I am inclined to believe, especially in the aftermath of the London bombings a fortnight ago, that British Muslims live on a different island! Indeed the Muslims population in Britain has separated itself, psychologically, culturally, and communally from mainstream society. Typically, a British passport holder watches the television of his home country, adheres the morality of his village, and is unconcerned about developments around him in London , whether positive or negative. Muslim immigrant populations remain on the margins of European societies, especially regarding matters that concern them, in the United Kingdom .
How else can one explain their demonstrations against the war in Iraq and their silence when their national identity as British citizens is put into question? Protest is, after all, a legitimate and effective way to show opposition in London .
The war on terror has reached London . Undoubtedly, its first victim is the Muslim population. Why it then that, unlike the run up to the war in Iraq, no one single soul, not even a British Muslim, has taken to streets in protest against the spread of terrorism in the capital?
Silence is increasingly dangerous. It establishes a link between British Muslims and those who condone terrorism and violence around the world, even if, so far, the latter have spared the capital from their poisonous religious edicts. Incitement, however, does not differentiate between color, race, and geography; some of the victims of Black Thursday 7/7 were Muslim and Arab.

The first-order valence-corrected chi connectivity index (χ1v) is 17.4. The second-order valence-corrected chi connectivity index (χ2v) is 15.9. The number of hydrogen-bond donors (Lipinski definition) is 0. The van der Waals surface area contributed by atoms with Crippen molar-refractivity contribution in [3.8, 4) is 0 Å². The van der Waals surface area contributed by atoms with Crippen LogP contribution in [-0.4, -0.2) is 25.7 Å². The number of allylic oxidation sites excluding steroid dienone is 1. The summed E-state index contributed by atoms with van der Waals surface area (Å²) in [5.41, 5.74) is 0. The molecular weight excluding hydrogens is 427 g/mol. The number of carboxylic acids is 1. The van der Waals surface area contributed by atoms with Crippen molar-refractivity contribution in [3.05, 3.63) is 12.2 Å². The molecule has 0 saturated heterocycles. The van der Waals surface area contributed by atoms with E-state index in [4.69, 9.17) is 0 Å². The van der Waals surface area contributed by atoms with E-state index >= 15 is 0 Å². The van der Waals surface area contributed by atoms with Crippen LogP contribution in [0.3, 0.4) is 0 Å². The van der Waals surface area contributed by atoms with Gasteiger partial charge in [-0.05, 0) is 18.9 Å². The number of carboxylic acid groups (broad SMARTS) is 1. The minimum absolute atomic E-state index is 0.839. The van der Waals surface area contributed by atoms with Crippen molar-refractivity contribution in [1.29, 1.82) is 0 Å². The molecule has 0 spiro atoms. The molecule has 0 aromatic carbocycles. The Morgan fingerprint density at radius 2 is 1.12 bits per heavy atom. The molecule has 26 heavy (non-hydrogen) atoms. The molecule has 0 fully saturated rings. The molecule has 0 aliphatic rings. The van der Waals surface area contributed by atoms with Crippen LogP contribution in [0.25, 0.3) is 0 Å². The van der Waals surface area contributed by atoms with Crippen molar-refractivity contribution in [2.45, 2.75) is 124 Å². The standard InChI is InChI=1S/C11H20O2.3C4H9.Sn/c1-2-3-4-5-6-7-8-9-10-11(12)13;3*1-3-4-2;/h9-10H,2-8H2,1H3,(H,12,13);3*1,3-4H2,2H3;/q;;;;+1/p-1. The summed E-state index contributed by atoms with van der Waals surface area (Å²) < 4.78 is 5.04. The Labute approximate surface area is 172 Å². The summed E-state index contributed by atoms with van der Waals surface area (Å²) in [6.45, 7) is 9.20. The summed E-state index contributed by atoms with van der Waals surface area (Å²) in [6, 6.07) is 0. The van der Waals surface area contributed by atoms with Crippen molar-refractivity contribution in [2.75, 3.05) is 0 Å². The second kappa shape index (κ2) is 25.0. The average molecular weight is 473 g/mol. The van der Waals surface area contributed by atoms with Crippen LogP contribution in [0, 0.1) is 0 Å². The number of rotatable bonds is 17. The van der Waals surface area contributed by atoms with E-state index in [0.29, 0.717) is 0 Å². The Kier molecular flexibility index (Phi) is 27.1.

In the last few days, prominent figures in the British Muslim community, form across Britain have come out and condemned terrorism in editorials published in the national press. This is not enough. We expect more from Britain ’s Muslims: those who marched in their thousands against intervention in Iraq ought to march, once more, against violence and terrorism.
Without wishing to stir trouble, I feel it is important to warn against this continued silence that could be understood as an implicit support for extremist voices in the Arab and Muslim Worlds. I write this from London because it is necessary to discuss events where one lives. Sadly, I see others around me ungrateful for the quality of life they enjoy in Britain . Instead, they continue to support, even if tacitly, those who believe they speak exclusively in the name of all Muslims and only bring about destruction.
I call on all British Muslims to speak loudly, and in the language of the adopted country, “No to terrorism, not in our name!”, instead of permitting the imams of the internet and foreign satellite channels, to speak on your behalf. I urge you to follow the media in London because foreign channels, in your native tongues, encourage you to commit suicide and extol the virtues of martyrdom. Think of your present and your future. Do not transform yourselves into a press office for al Qaeda when discussing events in Iraq . The citizens of Baghdad themselves view this breed that cries on behalf with curiosity and say, “With friends like these, who needs enemies?”